On July 26, 1953 Castro, with a force of 131 men, attacked the Moncada fortress in Santiago de Cuba. The garrison of four hundred men defeated the attackers, despite the advantage Castro believed he had in the element of surprise. Though the Cuban Communist Party denounced the action as a rash deed by a bourgeois political faction, Castro achieved national recognition. In the future, Fidel was to capitalize on this fame by calling his revolutionaries the "July 26th Movement".

In prison Castro was able to clarify his political thoughts. These were written and rewritten as the speech he had purportedly given at his trial. Entitled "History Will Absolve Me" it became the manifesto of the July 26th Movement. It called for a restoration of the Constitution of 1940, for the ownership of small farms by sharecroppers and squatters, and for the distribution to the workers of a portion of the profits from industries and sugar plantations. He also said "more than half of the most productive land belongs to foreigners" mentioning the United Fruit Company in particular.

Castro wrote letters to his wife urging her to work for his release from prison. He was also writing to an attractive married woman. Once he (or the guards) put the wrong letters in the wrong envelopes, which may have been a factor in causing his wife to obtain a divorce.

Casto was released from prison prior to the 1955 election, but was banned from speaking in public or on the airwaves. Fidel went to Mexico where he met Ernesto "Che" Guevara and a number of Cuban exiles. Pooling Castro's leadership skills with Guevara's brains, the group rented a farm on which they were instructed in the basics of guerrilla warfare. In November 1956, Castro's force of eighty-three men returned to Cuba on a leaky yacht named the Granma. The boat had been purchased from an American with $15,000 provided by the Cuban President Batista had deposed.

Most of the invaders were killed or captured by Batista's troops shortly after they hit the beach, but Castro was able to escape to the mountains along with his brother Raul and with Che. Some of Fidel's followers tried to capitalize on the small size of Castro's "army" by comparing them to the Twelve Apostles. After two months of plummeting morale, Castro solicited an interview with an American journalist. The result was a page-one article in The New York Times which transformed him into an international figure. In mid-March of 1957 Castro received fifty recruits in trucks owned by a rice planter, who himself later joined the guerrillas. After a mid-May CBS-TV interview entitled "The Story of Cuba's Jungle Fighters", Fidel was constantly deluged by American correspondents.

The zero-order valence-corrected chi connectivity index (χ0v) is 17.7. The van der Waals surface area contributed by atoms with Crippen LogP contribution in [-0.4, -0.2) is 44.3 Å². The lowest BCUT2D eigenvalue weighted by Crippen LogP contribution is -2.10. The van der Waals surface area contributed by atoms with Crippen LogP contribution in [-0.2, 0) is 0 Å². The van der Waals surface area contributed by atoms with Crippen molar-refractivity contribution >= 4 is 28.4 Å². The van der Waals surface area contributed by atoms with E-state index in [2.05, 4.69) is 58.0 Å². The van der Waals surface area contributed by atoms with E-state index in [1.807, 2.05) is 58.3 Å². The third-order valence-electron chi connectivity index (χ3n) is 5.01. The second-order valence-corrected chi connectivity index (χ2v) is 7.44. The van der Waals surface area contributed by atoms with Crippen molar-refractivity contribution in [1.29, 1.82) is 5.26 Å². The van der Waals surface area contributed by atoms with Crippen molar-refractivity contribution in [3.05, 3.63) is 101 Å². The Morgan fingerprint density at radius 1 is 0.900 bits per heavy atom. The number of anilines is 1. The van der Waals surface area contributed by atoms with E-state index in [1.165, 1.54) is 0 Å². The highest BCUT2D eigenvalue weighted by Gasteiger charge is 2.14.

Castro and Che consolidated their forces throughout 1957. In early 1958 they solicited and received a planeload of arms from the pro-democratic President of Costa Rica. The guerrilla forces had numerous skirmishes, relying on the principle of attacking by surprise and only when numerical superiority ensured an instant victory. Otherwise they utilized their knowledge of the jungle to elude government troops. The guerrillas relied heavily on the overwhelming support given them by the local peasants and mountain folk.

As early as 1957 the American Ambassador to Cuba suggested to Batista that "the FBI or CIA should send up a man to the Sierra to kill Castro". Batista's national pride was offended by this suggestion and he declined the offer. In May, 1958 Batista gathered a force of over 10,000 troops to eradicate Castro's band of three hundred guerrillas. But Batista's men found that it was easier to gain ground than to engage the enemy. They were continually ambushed in the unfamiliar terrain under the worst strategic conditions. In July Batista ordered a withdrawal. Twenty-seven of Fidel's men had been killed. The 433 prisoners taken by the guerrillas were disarmed, treated well and turned over to the Red Cross. Castro's army obtained a large quantity of arms as a result of the venture.